Introducing New Chickens

How to introduce new chickens

One of the best ways to introduce new hens is to put newcomers in a run / small fenced off area within the existing run so that they can see one another and get used to one another but with the safety of the wire between them. Once a week has passed, the newcomers can be popped into the coop at night, but make sure you are there at first light in the morning to rescue them if blood is drawn.
Another way is to put them with your existing flock in a house and run that is new to both of them with lots of space and lots of food distractions. Neither of them has an established territory and this can sometimes work well, especially if they have lots of space to stay away from one another at first. This isn’t always possible though.


Here is a list of things to remember when introducing new birds:


  • Quarantine for Disease. Yes, they look healthy but trust me, I’ve had the heartbreak of destroying the flock after I brought disease into it with new birds. Ideally they need to go into a separate run for at least 2 weeks. Observed them to make sure you don’t bring a disease into the flock.


  • Only introduce birds that are a similar size. Youngsters will get bullied, they need to be fully mature to stand up for themselves. Watch the size of birds. A little bantam added to a flock of large fowl will probably be hard work.


  • If possible, divide the run up for a while, get a roll of chicken wire and lash up a make-shift fence to give the newcomers an area of their own to settle in. Your established flock will get used to the sight, smell and sound of the new arrivals.


  • Add a distraction. Hang a CD and some spring greens from different places in the run. It works wonders


  • Ensure there are adequate food containers. The chickens that are getting bullied need to eat and if they won’t come out of the house, they will soon have problems if they can’t get to food. Make sure the new arrivals have had food and water before they are introduced.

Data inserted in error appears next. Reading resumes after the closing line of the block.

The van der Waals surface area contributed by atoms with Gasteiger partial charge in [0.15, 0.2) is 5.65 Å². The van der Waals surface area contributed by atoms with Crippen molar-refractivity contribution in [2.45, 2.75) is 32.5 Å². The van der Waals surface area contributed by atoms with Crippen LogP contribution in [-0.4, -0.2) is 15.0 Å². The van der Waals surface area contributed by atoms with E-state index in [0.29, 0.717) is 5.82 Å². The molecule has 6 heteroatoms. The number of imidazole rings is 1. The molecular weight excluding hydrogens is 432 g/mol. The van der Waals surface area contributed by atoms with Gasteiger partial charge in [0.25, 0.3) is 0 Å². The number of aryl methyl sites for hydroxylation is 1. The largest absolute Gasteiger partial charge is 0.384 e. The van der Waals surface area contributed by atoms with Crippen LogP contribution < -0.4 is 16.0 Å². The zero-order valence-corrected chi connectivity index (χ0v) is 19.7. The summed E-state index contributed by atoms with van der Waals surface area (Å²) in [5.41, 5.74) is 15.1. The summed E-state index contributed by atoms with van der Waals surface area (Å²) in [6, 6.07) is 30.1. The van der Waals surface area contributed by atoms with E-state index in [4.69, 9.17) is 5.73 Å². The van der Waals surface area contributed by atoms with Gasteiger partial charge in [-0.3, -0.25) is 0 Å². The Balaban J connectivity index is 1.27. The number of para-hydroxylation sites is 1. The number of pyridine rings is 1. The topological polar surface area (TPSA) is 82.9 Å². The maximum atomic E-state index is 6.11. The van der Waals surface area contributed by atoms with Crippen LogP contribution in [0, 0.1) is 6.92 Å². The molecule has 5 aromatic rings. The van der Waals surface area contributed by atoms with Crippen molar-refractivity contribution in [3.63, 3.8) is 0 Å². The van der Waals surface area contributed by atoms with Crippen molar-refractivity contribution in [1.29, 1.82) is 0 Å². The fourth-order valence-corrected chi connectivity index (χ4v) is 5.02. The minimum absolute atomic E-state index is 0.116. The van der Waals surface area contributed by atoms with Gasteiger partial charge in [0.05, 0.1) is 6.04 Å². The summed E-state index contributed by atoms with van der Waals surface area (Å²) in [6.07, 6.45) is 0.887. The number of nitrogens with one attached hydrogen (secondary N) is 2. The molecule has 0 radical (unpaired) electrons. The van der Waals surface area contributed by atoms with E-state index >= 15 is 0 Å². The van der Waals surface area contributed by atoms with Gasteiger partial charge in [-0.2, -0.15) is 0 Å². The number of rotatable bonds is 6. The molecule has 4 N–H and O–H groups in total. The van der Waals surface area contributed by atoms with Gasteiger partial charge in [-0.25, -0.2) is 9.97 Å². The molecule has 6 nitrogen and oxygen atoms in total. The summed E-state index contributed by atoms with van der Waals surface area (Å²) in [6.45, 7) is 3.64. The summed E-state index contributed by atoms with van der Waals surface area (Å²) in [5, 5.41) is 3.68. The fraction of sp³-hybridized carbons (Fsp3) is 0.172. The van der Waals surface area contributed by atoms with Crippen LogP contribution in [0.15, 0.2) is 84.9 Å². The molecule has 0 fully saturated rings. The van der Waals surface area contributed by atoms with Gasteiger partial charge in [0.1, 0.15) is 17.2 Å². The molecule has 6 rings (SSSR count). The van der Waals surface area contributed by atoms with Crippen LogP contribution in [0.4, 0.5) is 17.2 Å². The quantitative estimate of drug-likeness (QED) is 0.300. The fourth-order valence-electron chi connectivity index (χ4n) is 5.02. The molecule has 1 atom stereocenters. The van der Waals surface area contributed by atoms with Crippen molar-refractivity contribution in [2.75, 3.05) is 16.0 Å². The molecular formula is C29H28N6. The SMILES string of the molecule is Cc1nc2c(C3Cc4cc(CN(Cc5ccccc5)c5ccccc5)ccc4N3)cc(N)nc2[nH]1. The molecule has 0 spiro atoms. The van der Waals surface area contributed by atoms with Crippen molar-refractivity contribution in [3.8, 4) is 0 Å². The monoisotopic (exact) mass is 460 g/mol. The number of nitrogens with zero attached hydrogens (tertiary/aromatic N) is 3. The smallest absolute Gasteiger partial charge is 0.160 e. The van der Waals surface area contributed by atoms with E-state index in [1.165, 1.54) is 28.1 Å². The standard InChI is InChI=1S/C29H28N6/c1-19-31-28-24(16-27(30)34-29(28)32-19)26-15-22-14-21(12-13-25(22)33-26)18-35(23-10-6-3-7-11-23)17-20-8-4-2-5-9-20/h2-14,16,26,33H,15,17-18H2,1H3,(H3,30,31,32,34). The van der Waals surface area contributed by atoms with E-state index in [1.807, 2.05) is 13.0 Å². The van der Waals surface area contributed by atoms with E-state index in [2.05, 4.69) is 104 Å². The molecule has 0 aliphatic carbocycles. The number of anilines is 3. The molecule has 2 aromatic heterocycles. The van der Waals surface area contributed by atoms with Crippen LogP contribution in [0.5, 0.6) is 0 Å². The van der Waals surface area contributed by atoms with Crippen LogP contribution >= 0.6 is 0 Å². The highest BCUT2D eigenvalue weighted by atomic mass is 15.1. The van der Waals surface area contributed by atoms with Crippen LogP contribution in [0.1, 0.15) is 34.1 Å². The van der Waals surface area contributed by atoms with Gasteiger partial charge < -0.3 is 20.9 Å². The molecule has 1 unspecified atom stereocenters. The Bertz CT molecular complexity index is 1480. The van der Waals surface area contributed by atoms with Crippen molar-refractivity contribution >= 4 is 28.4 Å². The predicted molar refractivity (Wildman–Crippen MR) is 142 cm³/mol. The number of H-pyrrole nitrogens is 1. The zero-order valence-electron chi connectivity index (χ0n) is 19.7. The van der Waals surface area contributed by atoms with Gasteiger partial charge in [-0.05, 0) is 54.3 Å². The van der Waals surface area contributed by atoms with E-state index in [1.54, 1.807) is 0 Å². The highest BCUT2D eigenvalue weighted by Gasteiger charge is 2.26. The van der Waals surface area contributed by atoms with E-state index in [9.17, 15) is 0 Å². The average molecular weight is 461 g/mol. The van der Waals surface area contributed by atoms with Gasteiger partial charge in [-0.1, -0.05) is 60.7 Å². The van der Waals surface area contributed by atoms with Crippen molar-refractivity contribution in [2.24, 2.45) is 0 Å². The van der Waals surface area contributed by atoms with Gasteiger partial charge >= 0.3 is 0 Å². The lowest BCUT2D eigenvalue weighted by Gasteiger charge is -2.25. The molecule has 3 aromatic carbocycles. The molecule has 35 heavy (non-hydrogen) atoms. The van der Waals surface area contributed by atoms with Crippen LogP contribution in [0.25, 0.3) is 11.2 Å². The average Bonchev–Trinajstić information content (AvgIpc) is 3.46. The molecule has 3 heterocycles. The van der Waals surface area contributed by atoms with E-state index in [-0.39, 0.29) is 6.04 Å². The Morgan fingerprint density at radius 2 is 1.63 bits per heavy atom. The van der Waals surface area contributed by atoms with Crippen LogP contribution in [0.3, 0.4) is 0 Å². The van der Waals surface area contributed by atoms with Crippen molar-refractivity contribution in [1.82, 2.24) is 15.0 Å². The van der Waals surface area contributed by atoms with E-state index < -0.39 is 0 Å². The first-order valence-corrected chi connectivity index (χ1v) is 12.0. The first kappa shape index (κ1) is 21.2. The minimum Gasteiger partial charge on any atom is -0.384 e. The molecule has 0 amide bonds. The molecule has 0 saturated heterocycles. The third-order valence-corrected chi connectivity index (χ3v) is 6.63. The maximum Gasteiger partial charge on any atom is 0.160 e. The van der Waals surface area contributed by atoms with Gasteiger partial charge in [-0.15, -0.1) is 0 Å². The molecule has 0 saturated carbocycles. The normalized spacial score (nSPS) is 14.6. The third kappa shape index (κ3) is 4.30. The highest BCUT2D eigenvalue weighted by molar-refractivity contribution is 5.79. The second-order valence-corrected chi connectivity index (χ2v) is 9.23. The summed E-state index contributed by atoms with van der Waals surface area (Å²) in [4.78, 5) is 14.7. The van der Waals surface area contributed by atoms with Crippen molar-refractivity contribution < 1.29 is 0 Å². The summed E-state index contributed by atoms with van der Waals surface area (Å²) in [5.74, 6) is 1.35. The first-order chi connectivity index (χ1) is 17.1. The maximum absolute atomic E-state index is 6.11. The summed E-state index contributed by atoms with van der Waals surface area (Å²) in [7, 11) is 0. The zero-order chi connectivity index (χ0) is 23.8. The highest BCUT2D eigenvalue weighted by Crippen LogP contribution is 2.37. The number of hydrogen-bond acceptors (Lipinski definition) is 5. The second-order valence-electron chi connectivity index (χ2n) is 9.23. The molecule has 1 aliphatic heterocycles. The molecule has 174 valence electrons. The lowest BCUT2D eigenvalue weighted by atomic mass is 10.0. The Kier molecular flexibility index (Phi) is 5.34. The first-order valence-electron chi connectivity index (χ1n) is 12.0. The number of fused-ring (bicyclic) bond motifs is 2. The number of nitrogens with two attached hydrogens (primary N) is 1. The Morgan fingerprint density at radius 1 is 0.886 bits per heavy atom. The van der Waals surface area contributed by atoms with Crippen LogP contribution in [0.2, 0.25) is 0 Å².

• Space. Give birds as much space as possible. Can you let the flock free range into the garden for a while? A bird that gets pecked can run off and get away easily if they have the space to do so.


  • Blood. Chickens love pecking at red wounds. If damage is caused, remove the bird immediately or others will join in and can literally kill your chicken. If a small amount of blood is present on the comb, I usually keep a close eye but try to make sure it doesn’t escalate. If more than a few spots appear, I remove the bird but try to keep it close to the flock so they can continue to see the bird.


  • Introduce birds into the chicken house at night when it is dark but make sure you are there at day break so they don’t get pecked to death in the morning… remember space.


  • Do not mix different age groups that you are rearing e.g. chicks and growers as it can cause disease in the younger birds who haven’t yet built up immunity but also, the older birds (often twice the size if only a month or two apart) can easily kill the smaller birds. Expect a certain amount of bullying. It’s hard to watch but often after a week, sometimes a little longer, things suddenly click into place and the pecking order is re-established.